When William Shakespeare died on 23rd April 1616, he owned the second largest house in Stratford upon Avon, described in his Will as “All that capital messuage or tenement with the appurtenances called the New Place where I now dwell”. Memorably, his sole bequest to his wife was “my second best best bed”.
About the same date in Market Deeping, widow Agnes Johnson died. Her home was a single storey cottage with three rooms. There was a Hall where she lived and cooked, a Parlour where she slept and a Buttery for storing household utensils. Soon after her death, on 25th April 1616 four local men named William Buddle, Richard More, Thomas Oldgate and Thomas Storey visited the house to list and value her possessions.
IN THE HALL she had a simple wooden table, with a bench to sit on, and one chair. There were six pieces of pewter and three of brass – one, no doubt, being a candlestick. She also had a frying pan with “other implements” which would have included fire irons to support her cooking pots. The total value was 16 shillings.
IN THE PARLOUR there was one bedstead with three sheets, two pillowcases and two tablecloths “and other small linen”. She also had three coffers (chests for storing clothes etc) and two spinning wheels – one for flax and one for wool. There were also valued at 16 shillings.
IN THE BUTTERY was a wooden tub, a strike (vessel for measuring grain) and a leaven tub where bread dough was left to rise. These were valued at 5 shillings.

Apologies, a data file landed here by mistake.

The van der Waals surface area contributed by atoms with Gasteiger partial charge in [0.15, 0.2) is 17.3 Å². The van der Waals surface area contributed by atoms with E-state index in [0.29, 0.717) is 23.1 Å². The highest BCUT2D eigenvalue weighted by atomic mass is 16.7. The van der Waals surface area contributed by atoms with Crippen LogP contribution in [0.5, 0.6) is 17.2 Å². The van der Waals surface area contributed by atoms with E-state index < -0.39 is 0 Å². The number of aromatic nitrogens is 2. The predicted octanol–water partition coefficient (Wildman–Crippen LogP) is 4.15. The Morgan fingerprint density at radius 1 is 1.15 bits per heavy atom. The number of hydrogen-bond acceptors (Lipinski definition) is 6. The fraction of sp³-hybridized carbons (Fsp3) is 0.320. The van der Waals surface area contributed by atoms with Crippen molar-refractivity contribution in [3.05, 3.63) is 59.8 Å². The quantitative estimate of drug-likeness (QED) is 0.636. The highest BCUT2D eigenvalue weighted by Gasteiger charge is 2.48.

Her clothing and money in her purse came to 5 shillings.
Although Agnes Johnson’s possessions seem sparse, she was not an impoverished widow. A poorer woman would have had utensils made of patten, a cheaper alloy than brass, and wooden vessels rather than pewter. However, Agnes had no glass in her windows or cloth hangings on her walls to keep out draughts.
Outside in her yard was an open-sided shed called a hovel, three hens and a cock, valued at 3s 4d. She also owned two cows and a calf worth £3, so was able to produce her own milk and eggs.
Market Deeping had four open fields, where cottagers were allocated strips of land to grow crops. At the time of her death, Agnes or a member of her family, had planted one acre of wheat & rye, an acre of barley, an acre of peas, an acre of lentils and half an acre of wheat, valued at £5.
As we celebrate the memory of Shakespeare 400 years after his death, consider Agnes Johnson whose simple life has been forgotten, buried in the churchyard of St. Guthlac’s, Market Deeping all this time.
Our final talk of the season is on Thursday 12th May, when Dr Simon Pawley, a local historian from Sleaford, will give an insight into the significance of that traditional market town, long the capital of Kesteven. Sleaford can trace its story back to the Iron Age and during the Anglo-Saxon period became an administrative and marketing centre for this part of Lincolnshire.
Just one of our local links: Kirk and Parry, a firm of builders and architects with a national reputation, were based in Sleaford. The firm drew up plans for the Green School cottage in 1859 and for Deeping St Nicholas Church 1845-6. Charles Kirk (1825-1902) the younger was involved when the Police Station was built in the Market Place in 1880.